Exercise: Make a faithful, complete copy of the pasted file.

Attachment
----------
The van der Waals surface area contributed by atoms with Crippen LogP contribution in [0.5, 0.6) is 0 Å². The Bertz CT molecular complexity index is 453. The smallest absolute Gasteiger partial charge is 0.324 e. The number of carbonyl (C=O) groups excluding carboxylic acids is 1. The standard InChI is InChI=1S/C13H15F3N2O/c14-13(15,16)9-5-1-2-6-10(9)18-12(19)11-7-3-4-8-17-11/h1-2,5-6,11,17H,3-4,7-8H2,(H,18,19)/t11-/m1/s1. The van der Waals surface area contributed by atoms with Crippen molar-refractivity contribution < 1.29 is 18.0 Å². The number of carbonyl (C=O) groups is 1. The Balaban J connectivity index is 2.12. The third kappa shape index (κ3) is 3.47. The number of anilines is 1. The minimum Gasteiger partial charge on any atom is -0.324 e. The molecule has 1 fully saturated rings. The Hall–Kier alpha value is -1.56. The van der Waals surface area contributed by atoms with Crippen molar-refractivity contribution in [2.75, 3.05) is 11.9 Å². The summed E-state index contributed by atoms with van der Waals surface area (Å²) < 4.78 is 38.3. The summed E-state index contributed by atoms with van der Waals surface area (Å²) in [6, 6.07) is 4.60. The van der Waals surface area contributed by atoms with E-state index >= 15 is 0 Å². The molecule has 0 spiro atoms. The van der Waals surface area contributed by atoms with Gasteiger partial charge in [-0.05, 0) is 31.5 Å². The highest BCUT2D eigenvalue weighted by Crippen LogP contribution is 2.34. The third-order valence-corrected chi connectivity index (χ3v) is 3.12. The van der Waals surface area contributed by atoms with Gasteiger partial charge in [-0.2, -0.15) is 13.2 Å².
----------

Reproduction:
The van der Waals surface area contributed by atoms with Crippen LogP contribution in [0.5, 0.6) is 0 Å². The Bertz CT molecular complexity index is 453. The smallest absolute Gasteiger partial charge is 0.324 e. The number of carbonyl (C=O) groups excluding carboxylic acids is 1. The standard InChI is InChI=1S/C13H15F3N2O/c14-13(15,16)9-5-1-2-6-10(9)18-12(19)11-7-3-4-8-17-11/h1-2,5-6,11,17H,3-4,7-8H2,(H,18,19)/t11-/m1/s1. The van der Waals surface area contributed by atoms with Crippen molar-refractivity contribution < 1.29 is 18.0 Å². The number of carbonyl (C=O) groups is 1. The Balaban J connectivity index is 2.12. The third kappa shape index (κ3) is 3.47. The number of anilines is 1. The minimum Gasteiger partial charge on any atom is -0.324 e. The molecule has 1 fully saturated rings. The Hall–Kier alpha value is -1.56. The van der Waals surface area contributed by atoms with Crippen molar-refractivity contribution in [2.75, 3.05) is 11.9 Å². The summed E-state index contributed by atoms with van der Waals surface area (Å²) < 4.78 is 38.3. The summed E-state index contributed by atoms with van der Waals surface area (Å²) in [6, 6.07) is 4.60. The van der Waals surface area contributed by atoms with E-state index >= 15 is 0 Å². The molecule has 0 spiro atoms. The van der Waals surface area contributed by atoms with Gasteiger partial charge in [-0.05, 0) is 31.5 Å². The highest BCUT2D eigenvalue weighted by Crippen LogP contribution is 2.34. The third-order valence-corrected chi connectivity index (χ3v) is 3.12. The van der Waals surface area contributed by atoms with Gasteiger partial charge in [-0.2, -0.15) is 13.2 Å².